Joba feels 'good' after bullpen session
Right-hander set to ramp it up, but rehab assignment uncertain
NEW YORK -- The oversized, pinstriped greeting card dropped off at Joba Chamberlain's locker summed up the general message the Yankees hope to deliver: "Get Well Soon, Joba."
In news that should delight the well-wishers, the children of the Memorial Sloan-Kettering Cancer Center, their 22-year-old friend is moving closer to a return with the Yankees.
Chamberlain threw a 35-pitch bullpen session on Monday in an empty Yankee Stadium under the supervision of pitching coach Dave Eiland. He is scheduled to ramp up to 45 pitches on Thursday, and said he has started throwing harder just to see how his arm responds.
"It felt better than last time as far as strength-wise," Chamberlain said of Monday's session. "Playing catch, you let a couple go, [and] I let a couple go in the bullpen."
Chamberlain has been on the disabled list since leaving an Aug. 4 start at Texas with what the Yankees announced was right rotator cuff tendinitis. He has worked on a program with head trainer Gene Monahan, and tossed his full complement of pitches.
"It felt good," Chamberlain said. "I wasn't crossing anything up."
The timing of Chamberlain's injury leaves uncertainty as to whether he will be able to accept a Minor League rehabilitation assignment, or even if the club believes he will require one.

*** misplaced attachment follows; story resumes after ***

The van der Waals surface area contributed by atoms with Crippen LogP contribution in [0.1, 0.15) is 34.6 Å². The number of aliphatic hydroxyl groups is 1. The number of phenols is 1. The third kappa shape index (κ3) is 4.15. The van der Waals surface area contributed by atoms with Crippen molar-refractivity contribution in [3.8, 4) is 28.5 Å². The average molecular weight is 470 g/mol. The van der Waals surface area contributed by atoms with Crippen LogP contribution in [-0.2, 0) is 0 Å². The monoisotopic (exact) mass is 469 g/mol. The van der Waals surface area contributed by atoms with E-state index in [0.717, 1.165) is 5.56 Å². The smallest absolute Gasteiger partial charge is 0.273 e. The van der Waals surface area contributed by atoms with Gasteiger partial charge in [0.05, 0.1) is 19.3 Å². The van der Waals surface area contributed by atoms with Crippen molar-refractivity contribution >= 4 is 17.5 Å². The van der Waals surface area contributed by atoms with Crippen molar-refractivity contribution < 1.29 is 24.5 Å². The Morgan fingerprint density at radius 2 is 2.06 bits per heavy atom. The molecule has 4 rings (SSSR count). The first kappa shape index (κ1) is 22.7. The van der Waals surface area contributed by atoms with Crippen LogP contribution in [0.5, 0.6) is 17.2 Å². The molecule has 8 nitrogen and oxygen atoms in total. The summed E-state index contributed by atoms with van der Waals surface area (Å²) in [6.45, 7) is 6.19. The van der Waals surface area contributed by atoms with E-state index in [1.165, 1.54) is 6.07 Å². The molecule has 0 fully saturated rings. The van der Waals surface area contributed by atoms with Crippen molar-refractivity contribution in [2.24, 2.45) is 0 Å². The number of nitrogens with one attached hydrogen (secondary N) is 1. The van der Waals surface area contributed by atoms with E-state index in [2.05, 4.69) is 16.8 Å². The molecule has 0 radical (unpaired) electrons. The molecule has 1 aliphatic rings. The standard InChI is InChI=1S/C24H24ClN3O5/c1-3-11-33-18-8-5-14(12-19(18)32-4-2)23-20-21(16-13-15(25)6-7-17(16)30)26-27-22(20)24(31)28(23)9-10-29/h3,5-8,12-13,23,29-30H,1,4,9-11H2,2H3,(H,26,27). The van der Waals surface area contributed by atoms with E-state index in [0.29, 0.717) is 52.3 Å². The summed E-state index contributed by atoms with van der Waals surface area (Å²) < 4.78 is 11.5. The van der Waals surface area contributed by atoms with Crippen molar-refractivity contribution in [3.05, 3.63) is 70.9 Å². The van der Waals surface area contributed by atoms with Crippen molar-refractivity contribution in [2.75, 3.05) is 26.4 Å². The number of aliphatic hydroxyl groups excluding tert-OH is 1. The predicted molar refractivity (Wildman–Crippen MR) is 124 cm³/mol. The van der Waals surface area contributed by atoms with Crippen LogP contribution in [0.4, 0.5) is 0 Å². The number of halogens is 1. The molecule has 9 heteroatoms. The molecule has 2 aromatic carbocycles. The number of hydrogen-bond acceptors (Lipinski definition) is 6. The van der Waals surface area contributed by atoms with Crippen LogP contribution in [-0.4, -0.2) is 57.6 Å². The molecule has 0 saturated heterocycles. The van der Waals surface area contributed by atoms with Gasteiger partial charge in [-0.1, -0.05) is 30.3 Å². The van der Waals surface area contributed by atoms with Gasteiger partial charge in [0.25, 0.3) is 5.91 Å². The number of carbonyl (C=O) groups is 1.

Yankees manager Joe Girardi said that the organization had options of where they could send Chamberlain. Both the Triple-A Scranton/Wilkes-Barre Yankees and Double-A Trenton Thunder have qualified for postseason play, and could provide game situations for Chamberlain to work toward a big league return.
"We're just taking it a day at a time," Girardi said. "Obviously, Triple-A is going to be in the playoffs and Double-A is going to be in the playoffs. There is time if we feel that that's the right thing to do. I'm not saying that's what we're going to do, I'm just saying we're going to take it a day at a time like we have through this whole process."
Chamberlain is 4-3 with a 2.63 ERA in 32 games for New York this season, including faring 3-1 with a 2.76 ERA in 12 starts. Girardi said that the Yankees -- who open a crucial three-game series with the Red Sox on Tuesday in the Bronx -- have larger concerns than where Chamberlain could be throwing come September.
"We're coming off an injury, and I don't want this to be the focus of the series, exactly what we're going to do with Joba," Girardi said. "We'll make decisions after he throws on Thursday and decide what the next best step is for him."
Bryan Hoch is a reporter for MLB.com. This story was not subject to the approval of Major League Baseball or its clubs.